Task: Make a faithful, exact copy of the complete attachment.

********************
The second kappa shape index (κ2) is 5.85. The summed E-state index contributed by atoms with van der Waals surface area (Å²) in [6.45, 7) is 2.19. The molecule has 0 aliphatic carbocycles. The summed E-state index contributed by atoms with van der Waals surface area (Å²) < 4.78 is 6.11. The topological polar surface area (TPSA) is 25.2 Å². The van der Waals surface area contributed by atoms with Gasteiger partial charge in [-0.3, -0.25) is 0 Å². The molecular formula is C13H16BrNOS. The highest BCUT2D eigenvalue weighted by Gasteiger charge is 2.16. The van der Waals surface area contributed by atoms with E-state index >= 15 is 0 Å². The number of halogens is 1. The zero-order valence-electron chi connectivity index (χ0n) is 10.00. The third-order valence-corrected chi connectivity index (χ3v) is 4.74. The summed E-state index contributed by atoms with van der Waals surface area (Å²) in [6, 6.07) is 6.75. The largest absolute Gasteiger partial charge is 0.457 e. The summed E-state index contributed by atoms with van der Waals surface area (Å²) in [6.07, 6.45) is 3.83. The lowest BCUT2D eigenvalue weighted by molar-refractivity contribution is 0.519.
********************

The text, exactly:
The second kappa shape index (κ2) is 5.85. The summed E-state index contributed by atoms with van der Waals surface area (Å²) in [6.45, 7) is 2.19. The molecule has 0 aliphatic carbocycles. The summed E-state index contributed by atoms with van der Waals surface area (Å²) < 4.78 is 6.11. The topological polar surface area (TPSA) is 25.2 Å². The van der Waals surface area contributed by atoms with Gasteiger partial charge in [-0.3, -0.25) is 0 Å². The molecular formula is C13H16BrNOS. The highest BCUT2D eigenvalue weighted by Gasteiger charge is 2.16. The van der Waals surface area contributed by atoms with E-state index >= 15 is 0 Å². The number of halogens is 1. The zero-order valence-electron chi connectivity index (χ0n) is 10.00. The third-order valence-corrected chi connectivity index (χ3v) is 4.74. The summed E-state index contributed by atoms with van der Waals surface area (Å²) in [6, 6.07) is 6.75. The largest absolute Gasteiger partial charge is 0.457 e. The summed E-state index contributed by atoms with van der Waals surface area (Å²) in [6.07, 6.45) is 3.83. The lowest BCUT2D eigenvalue weighted by molar-refractivity contribution is 0.519.